As Vasily Petrenko continued to celebrate ten years at the helm of the RLPO last week, the irony behind the all-Russian line-up of Stravinsky, Scriabin and Glière was not lost on the Liverpool audience. Polarising two of the most highly-charged and prophetic compositions of the early 20th century, Scriabin's Poem of Ecstasy and Stravinsky's The Rite of Spring against the Concerto for Harp in E flat by Glière – an overtly Romantic expression of Russian nationalism with Tchaikovsky as its model – was a masterstroke of programming, not just for the pleasing effect of sandwiching a gently elegant soundworld between two electrifying ones, but for the point about timing, and the fact that the concerto's date of composition succeeded the others' by a good quarter of a century.

Vasily Petrenko © Mark McNulty
Vasily Petrenko
© Mark McNulty
First performed in 1908, Scriabin's symphony-cum-tone-poem, Poem of Ecstasy (also known as Symphony no. 4) foreran The Rite of Spring in shaking the foundations of the musical establishment. With its harmonic volatility and dazzling orchestral dexterity, this 20-minute symphonic odyssey represents the height of Scriabin's powers as he strove to encapsulate the fervent extremes of his unique esotericism. Like The Rite of Spring, it is scored for very large forces (the more remarkable for being conceived, as with Rite, with only the use of a broken-down piano – in Scriabin's case, one which was three semitones flat), but on this occasion its augmented orchestra – including eight horns, organ, Russian bells and multiple string divisi – sounded less voluminous than it looked. No doubt Petrenko's trademark assiduous attention to dynamics, enhanced by the Philharmonic Hall acoustic, helped to project more a sense of tonal richness than of loudness, as did the cohesive playing of the strings and the brass section – an astonishingly tight-sounding ensemble considering the size of their forces.

Petrenko delivered a strikingly assured and resolute performance, navigating the twists and turns of the score with sinewy, balletic ease. Direct, efficient and economical, and entirely without recourse to gratuitous gesture, this was a virtuoso account warmly received by an audience so obviously apprised of the considerable challenges of the piece and who didn't care to wait for the baton to come down from the climactic final C major chord before demonstrating its appreciation.

Perhaps due to the intrinsic limitations in sound and the difficulty in shrugging off its traditional associations, the harp still struggles for its composer champions and, given the dearth of concertos in its repertoire, it's not surprising that Glière's remains a regular staple of the harp concert circuit. Next to the complexities of its companion pieces on the programme, the concerto's 19th-century-style conservatism feels lightweight and innocuous, but as one of the few large scale works to successfully capture the idiom of the instrument, it has earned its place as a cherished showpiece, and the 'easy-on-the-ear' lyricism provided a counterbalancing cushion of palette-cleansing tonality.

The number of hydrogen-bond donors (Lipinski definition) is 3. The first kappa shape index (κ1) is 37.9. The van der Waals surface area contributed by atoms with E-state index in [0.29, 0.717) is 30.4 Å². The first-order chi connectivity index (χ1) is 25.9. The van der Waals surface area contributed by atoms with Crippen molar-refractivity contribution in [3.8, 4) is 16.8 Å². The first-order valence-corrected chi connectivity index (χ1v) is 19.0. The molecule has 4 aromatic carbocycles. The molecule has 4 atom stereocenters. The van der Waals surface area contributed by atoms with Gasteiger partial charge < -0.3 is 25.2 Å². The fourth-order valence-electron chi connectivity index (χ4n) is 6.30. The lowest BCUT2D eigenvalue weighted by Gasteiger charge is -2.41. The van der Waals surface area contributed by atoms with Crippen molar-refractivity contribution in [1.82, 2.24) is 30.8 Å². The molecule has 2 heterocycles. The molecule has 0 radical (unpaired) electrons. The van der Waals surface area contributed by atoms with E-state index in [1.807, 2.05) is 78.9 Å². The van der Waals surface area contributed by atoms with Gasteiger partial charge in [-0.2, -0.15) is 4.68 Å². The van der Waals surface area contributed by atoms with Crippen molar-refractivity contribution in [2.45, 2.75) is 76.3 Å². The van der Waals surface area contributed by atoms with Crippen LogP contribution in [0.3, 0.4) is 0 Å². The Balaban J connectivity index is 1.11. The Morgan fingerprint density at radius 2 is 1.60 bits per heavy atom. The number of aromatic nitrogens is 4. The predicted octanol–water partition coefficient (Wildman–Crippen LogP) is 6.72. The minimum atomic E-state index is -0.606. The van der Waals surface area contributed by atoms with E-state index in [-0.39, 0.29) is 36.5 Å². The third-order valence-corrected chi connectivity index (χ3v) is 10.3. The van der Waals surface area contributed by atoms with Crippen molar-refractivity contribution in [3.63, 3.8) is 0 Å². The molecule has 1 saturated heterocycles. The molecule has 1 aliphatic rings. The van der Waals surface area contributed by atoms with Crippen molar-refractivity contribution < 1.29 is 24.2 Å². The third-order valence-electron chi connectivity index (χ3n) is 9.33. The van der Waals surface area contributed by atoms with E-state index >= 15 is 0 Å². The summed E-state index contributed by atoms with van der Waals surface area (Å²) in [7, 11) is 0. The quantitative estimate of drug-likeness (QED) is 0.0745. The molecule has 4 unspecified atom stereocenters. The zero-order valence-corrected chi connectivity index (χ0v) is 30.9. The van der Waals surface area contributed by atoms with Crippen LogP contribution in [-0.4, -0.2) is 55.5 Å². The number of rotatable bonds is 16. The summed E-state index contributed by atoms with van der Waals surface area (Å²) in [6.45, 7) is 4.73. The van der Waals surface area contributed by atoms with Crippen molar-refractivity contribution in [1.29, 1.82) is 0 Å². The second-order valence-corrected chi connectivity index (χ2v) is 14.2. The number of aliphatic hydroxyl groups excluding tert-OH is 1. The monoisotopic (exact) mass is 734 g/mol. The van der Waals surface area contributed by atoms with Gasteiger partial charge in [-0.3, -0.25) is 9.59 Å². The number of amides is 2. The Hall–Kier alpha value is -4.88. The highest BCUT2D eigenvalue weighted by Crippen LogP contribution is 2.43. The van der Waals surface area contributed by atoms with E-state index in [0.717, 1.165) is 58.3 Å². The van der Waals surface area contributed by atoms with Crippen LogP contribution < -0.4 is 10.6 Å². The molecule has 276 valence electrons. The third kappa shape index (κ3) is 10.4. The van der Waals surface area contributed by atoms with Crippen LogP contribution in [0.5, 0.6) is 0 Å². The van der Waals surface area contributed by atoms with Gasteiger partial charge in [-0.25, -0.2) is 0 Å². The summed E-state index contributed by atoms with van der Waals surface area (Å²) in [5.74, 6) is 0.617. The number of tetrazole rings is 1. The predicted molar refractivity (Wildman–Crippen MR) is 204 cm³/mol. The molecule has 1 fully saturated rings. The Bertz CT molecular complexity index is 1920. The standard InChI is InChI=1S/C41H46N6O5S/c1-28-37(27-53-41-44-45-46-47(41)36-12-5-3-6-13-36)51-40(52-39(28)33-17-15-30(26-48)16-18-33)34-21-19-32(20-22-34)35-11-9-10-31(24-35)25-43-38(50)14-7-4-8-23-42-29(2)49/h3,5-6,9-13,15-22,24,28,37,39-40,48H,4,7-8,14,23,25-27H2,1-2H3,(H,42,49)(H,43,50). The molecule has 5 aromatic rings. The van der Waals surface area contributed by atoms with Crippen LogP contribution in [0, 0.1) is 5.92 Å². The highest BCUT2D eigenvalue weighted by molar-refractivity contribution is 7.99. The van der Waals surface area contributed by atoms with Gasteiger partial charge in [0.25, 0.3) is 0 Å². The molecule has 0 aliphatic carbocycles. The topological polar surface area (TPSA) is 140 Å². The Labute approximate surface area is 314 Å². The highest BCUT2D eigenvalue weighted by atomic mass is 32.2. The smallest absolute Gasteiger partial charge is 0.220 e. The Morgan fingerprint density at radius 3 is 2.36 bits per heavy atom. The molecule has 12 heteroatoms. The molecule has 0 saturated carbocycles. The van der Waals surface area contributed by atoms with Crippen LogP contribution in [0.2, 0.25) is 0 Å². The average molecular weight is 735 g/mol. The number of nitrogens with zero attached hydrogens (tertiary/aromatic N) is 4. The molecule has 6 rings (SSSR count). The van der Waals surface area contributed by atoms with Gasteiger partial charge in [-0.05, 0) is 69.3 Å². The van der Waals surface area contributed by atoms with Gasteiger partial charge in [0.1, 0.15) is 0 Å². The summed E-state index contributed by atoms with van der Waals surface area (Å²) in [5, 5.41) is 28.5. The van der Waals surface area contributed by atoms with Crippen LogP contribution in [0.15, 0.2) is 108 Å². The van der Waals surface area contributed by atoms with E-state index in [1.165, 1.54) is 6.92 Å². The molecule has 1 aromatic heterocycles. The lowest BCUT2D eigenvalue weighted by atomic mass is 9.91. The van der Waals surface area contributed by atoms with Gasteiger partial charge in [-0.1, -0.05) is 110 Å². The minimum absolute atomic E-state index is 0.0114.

Perhaps not the best piece with which to discern the technical edge of one virtuoso harpist over another, but a challenging enough one nonetheless, it was presided over by Catrin Finch with charismatic ease. Her muscular playing extracted levels of detail which might, in other hands, have been less obvious, and whilst some of the lower register playing was inevitably subsumed by the denser instrumental textures (fewer violins would have made for a better balance), there was relief in the lighter-scored passages and in the gloriously unfettered cadenza of the first movement. The performance was marred somewhat by misjudged moments of ensemble, with the lines of communication between soloist and conductor seeming at times curiously uncoordinated, notably in the second movement, whose theme and variation form called for a tighter organisation of the structural punctuation.

From the retrospective conservatism of Glière to the iconoclasm of The Rite of Spring – a work 30 years ahead of its time and still possessing the power to shock and inspire – Petrenko was back on form with an account which sustained the atmosphere of primordial menace without ever losing its grip on structure, pacing and the all-important metric accents. The same attention to dynamics and colouristic detail that worked so well in the Scriabin was deployed with crisp-edged control and enhanced by fine playing in both the solos and sectionals, notably from the groaning cellos in Part One's “Round-dances of Spring” and the chilling brass and woodwind mix in “Ritual Action of the Ancestors” of Part Two. Once again, the hall's acoustic blushed in all the right places: tuttis were terrifying, horns and brass burnished and percussion (significantly bass drum and timpani) thrilling but not booming.

A standing ovation was given by a rapturous full house: lasting the best part of five minutes, it was most warmly deserved and a sign that, a decade on, Liverpool's affection for their adopted Russian son shows no sign of abating.